Good ways to cope with adversity (difficult or unpleasant situations) makes more sense if we compare them with what’s useless. For example, if we try to deny a problem and push to one side it will come back and bite hard. Similarly, attempts to trivialise the issue or to become fatalistic about it aren’t helpful.
Overthinking involves too much analysis, too much vigilance and too much emphasis on trying to control or fix situations. It’s something we tend to do more if we’re uncertain and once you get a couple more people in the same room doing the same thing it gets downright silly.
Have you ever woken up to a feeling of emptiness, thinking “what am I doing with my life?”. This un-fulfilment is something that you can push to the back of your mind, but it will keep creeping back, slowly but surely until it consumes you.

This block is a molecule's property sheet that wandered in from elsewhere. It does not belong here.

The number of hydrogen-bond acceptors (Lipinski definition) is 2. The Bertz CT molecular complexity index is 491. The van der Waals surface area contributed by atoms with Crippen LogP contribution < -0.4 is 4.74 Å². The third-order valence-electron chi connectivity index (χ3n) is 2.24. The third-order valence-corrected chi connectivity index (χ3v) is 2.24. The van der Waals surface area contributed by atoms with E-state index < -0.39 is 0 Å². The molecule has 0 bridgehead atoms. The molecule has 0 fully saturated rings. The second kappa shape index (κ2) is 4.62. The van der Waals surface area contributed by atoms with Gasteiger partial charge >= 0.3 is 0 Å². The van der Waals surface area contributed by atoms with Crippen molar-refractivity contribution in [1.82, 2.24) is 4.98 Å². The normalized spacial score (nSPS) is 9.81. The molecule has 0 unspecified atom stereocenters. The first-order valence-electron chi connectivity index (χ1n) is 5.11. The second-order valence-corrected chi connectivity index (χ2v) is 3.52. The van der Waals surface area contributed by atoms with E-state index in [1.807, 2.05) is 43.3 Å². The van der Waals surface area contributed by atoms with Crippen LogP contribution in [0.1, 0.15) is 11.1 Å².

Worry provides the illusion of control but the amount of time spent worrying is often extensive but ultimately pointless. Worry about health is just one example. Various deep-seated beliefs play a substantial role in maintaining health anxieties.
Socially anxious people share a set of common beliefs. These boil down to thinking badly about yourself, setting standards that are too high, taking on too much personal responsibility and some issues around emotional reasoning. But why?